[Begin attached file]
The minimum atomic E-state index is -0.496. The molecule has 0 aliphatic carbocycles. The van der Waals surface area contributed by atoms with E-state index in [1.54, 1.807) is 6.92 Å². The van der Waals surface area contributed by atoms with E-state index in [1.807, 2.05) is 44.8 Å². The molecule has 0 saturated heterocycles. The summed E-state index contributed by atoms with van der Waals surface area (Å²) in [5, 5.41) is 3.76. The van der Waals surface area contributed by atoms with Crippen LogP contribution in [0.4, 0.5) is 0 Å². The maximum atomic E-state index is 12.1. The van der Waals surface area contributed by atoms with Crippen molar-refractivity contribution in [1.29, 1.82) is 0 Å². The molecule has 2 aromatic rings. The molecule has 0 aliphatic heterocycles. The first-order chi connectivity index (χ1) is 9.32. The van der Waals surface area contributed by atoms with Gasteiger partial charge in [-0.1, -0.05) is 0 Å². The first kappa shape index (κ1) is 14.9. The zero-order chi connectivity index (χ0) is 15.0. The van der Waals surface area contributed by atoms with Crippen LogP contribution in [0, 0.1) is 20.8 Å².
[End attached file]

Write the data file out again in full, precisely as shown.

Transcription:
The minimum atomic E-state index is -0.496. The molecule has 0 aliphatic carbocycles. The van der Waals surface area contributed by atoms with E-state index in [1.54, 1.807) is 6.92 Å². The van der Waals surface area contributed by atoms with E-state index in [1.807, 2.05) is 44.8 Å². The molecule has 0 saturated heterocycles. The summed E-state index contributed by atoms with van der Waals surface area (Å²) in [5, 5.41) is 3.76. The van der Waals surface area contributed by atoms with Crippen LogP contribution in [0.4, 0.5) is 0 Å². The maximum atomic E-state index is 12.1. The van der Waals surface area contributed by atoms with Crippen molar-refractivity contribution in [1.29, 1.82) is 0 Å². The molecule has 2 aromatic rings. The molecule has 0 aliphatic heterocycles. The first-order chi connectivity index (χ1) is 9.32. The van der Waals surface area contributed by atoms with Gasteiger partial charge in [-0.1, -0.05) is 0 Å². The first kappa shape index (κ1) is 14.9. The zero-order chi connectivity index (χ0) is 15.0. The van der Waals surface area contributed by atoms with Crippen LogP contribution in [0, 0.1) is 20.8 Å².